We received a nice, thorough response from Seed Savers Exchange to our concerns about the garlic stock we purchased this year (summarized in this post). See text below, and our response below that:
Dear Eric:Thank you for your comments and concerns.We have always experienced some conversion of the softnecks to hardnecks, and this year, we have experienced an abnormal number of heads converting across most softneck varieties.The two softneck varieties you ordered, Inchelium Red and Lorz Italian, are classified under the variety of ‘Artichoke.’ While Artichokes do not normally produce a seed head, they often produce large bulbils that protrude from the lower third of the stem. When stressed, Artichokes can produce hard necks and seed heads.The ‘hardneck’ bulbs you received in these softneck varieties are a result of bulbil clusters being produced on the stems of these stressed plants. Many growers experience that cloves planted from these bulbs will usually revert to soft necks the following season. In the past, we have sorted out and trialed these ‘hardneck’ types, and received advice from our Garlic Advisor, John Swenson, that we should not be overly concerned with doing this – these varieties will often convert, and they just do that. We do, however, only save softneck bulbs with soft stems as planting stock for our continuedcommercial production.Another variation in explanation we can give you is taken from Ron L. Engeland’s book, *Growing Great Garlic *(pg8-9):“In some climates (such as Germany), they *(Artichokes)* still often produce topsets, but in most climates they only produce a few large bulbils out the side of the false stem a few inches above the bulb. These bulbils may even appear as small, odd-shaped cloves inside the bulb wrappers at the very top of the bulb… many growers would claim that softneck garlics are less stable than hardnecks and more likely to display a wide range of environmental responses.”Since softneck varieties typically perform better in warmer climates, we can speculate that our northern conditions are not as ideal for these varieties and as a result, experience more environmental responses, such as bulbil production and hardneck conversion. These bulbs are still true to the variety and we will continue to grow and offer these varieties, to honor theSeed Savers mission and the tradition of preserving and sharing heritage varieties and promoting biodiversity. However, since we strive to offer quality products, we are considering sorting out the ‘hard-necked’ softnecks from our sales stock next year to sell as eating garlic at our Visitor’sCenter and to donate to the local food pantry.We will gladly issue you a refund for the Lorz and Inchelium garlic varieties that you are not satisfied with. The Persian Star is a hardneck, and a very good performer for us, but please let us know if you are not satisfied with this variety. We do still have a small amount of qualityseed stock remaining that we would be glad to send you as a replacement if what you received is unsatisfactory. We just finished planting our stock seed garlic last week, and weather conditions in Missouri should still be fine for planting garlic.Please let Lou or I know how you would like to proceed. Your satisfaction is important to us. Thank you.Sincerely,Kelly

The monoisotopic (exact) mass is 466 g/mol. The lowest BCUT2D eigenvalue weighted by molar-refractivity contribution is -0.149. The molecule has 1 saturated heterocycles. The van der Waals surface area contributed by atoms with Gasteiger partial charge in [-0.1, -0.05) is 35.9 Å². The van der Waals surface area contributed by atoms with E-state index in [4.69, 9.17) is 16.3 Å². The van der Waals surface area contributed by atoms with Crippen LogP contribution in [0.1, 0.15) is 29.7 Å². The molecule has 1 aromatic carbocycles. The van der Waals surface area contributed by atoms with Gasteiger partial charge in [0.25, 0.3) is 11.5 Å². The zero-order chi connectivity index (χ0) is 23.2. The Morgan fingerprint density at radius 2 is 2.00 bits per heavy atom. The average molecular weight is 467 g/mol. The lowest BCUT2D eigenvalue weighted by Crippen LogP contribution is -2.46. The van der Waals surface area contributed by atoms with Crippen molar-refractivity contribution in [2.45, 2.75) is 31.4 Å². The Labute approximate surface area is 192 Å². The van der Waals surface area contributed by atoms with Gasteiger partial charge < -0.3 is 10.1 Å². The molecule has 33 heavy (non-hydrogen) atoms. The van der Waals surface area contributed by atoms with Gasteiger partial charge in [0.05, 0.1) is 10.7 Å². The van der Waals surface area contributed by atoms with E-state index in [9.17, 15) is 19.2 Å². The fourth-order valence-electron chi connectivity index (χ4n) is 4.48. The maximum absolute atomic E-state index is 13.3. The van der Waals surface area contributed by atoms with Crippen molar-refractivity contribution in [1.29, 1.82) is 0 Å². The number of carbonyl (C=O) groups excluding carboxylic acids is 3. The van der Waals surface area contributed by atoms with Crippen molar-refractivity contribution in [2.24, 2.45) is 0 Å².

Thank you for the prompt, thorough, and informative reply. I would strongly suggest that you include a version of that information in your catalogue, and even potentially with the shipped garlic. We would not have been as disturbed if we had had that information beforehand. We do have “Growing Great Garlic” and consult it often, but had not made the connection between these varieties and “artichoke” varieties, so we appreciate you pointing that out.
I would also agree that a good policy would be to treat customers as you treat your own stock, and only sell the true softnecks. Or maybe offer the option to get a mixed bag for a different price, since some growers won’t care. Those who do care should be able to get the more pure selection, but you don’t need to sacrifice all sales for those of us who are picky.
As regards a refund, we appreciate the offer, but are not sure we should take it at this time. We did, after all, plant the garlic and expect to harvest and sell it next year. If we get a good crop, there’s no reason to take your money. However, if we do harvest it and find that many are not
true-to-type or otherwise unsellable, we would at that point like at least a partial refund. Would it be possible to record this for next year if that happens?
We also appreciate the offer of extra stock, but we have planted all the beds planned for garlic at this point, and would not have a place within our rotation for any further garlic.
Thanks again for the good response,
Chert Hollow Farm